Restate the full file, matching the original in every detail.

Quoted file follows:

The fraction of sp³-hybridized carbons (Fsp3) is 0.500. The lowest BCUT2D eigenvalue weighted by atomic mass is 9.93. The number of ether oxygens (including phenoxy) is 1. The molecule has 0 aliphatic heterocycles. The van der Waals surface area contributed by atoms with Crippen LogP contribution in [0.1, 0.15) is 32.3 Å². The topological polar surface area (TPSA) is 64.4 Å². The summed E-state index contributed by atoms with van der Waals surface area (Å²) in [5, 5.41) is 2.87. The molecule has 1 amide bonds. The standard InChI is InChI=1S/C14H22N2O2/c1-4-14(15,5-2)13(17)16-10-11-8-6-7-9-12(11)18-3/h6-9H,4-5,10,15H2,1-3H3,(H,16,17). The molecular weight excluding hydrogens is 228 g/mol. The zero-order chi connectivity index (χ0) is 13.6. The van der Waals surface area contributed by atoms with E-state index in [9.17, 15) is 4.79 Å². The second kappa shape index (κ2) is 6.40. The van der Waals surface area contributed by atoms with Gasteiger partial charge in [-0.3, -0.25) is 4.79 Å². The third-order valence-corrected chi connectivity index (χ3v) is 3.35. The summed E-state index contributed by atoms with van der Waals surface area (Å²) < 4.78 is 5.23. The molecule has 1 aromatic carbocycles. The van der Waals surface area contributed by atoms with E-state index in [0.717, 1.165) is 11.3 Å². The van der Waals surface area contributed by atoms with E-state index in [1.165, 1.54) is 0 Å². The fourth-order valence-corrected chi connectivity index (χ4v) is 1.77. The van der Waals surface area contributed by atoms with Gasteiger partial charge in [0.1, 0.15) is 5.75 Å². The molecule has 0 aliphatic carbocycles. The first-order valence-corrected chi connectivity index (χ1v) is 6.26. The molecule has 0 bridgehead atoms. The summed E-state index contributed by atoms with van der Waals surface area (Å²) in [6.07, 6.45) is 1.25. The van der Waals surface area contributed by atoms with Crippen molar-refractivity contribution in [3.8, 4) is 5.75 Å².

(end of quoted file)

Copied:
The fraction of sp³-hybridized carbons (Fsp3) is 0.500. The lowest BCUT2D eigenvalue weighted by atomic mass is 9.93. The number of ether oxygens (including phenoxy) is 1. The molecule has 0 aliphatic heterocycles. The van der Waals surface area contributed by atoms with Crippen LogP contribution in [0.1, 0.15) is 32.3 Å². The topological polar surface area (TPSA) is 64.4 Å². The summed E-state index contributed by atoms with van der Waals surface area (Å²) in [5, 5.41) is 2.87. The molecule has 1 amide bonds. The standard InChI is InChI=1S/C14H22N2O2/c1-4-14(15,5-2)13(17)16-10-11-8-6-7-9-12(11)18-3/h6-9H,4-5,10,15H2,1-3H3,(H,16,17). The molecular weight excluding hydrogens is 228 g/mol. The zero-order chi connectivity index (χ0) is 13.6. The van der Waals surface area contributed by atoms with E-state index in [9.17, 15) is 4.79 Å². The second kappa shape index (κ2) is 6.40. The van der Waals surface area contributed by atoms with Gasteiger partial charge in [-0.3, -0.25) is 4.79 Å². The third-order valence-corrected chi connectivity index (χ3v) is 3.35. The summed E-state index contributed by atoms with van der Waals surface area (Å²) < 4.78 is 5.23. The molecule has 1 aromatic carbocycles. The van der Waals surface area contributed by atoms with E-state index in [0.717, 1.165) is 11.3 Å². The van der Waals surface area contributed by atoms with E-state index in [1.165, 1.54) is 0 Å². The fourth-order valence-corrected chi connectivity index (χ4v) is 1.77. The van der Waals surface area contributed by atoms with Gasteiger partial charge in [0.1, 0.15) is 5.75 Å². The molecule has 0 aliphatic carbocycles. The first-order valence-corrected chi connectivity index (χ1v) is 6.26. The molecule has 0 bridgehead atoms. The summed E-state index contributed by atoms with van der Waals surface area (Å²) in [6.07, 6.45) is 1.25. The van der Waals surface area contributed by atoms with Crippen molar-refractivity contribution in [3.8, 4) is 5.75 Å².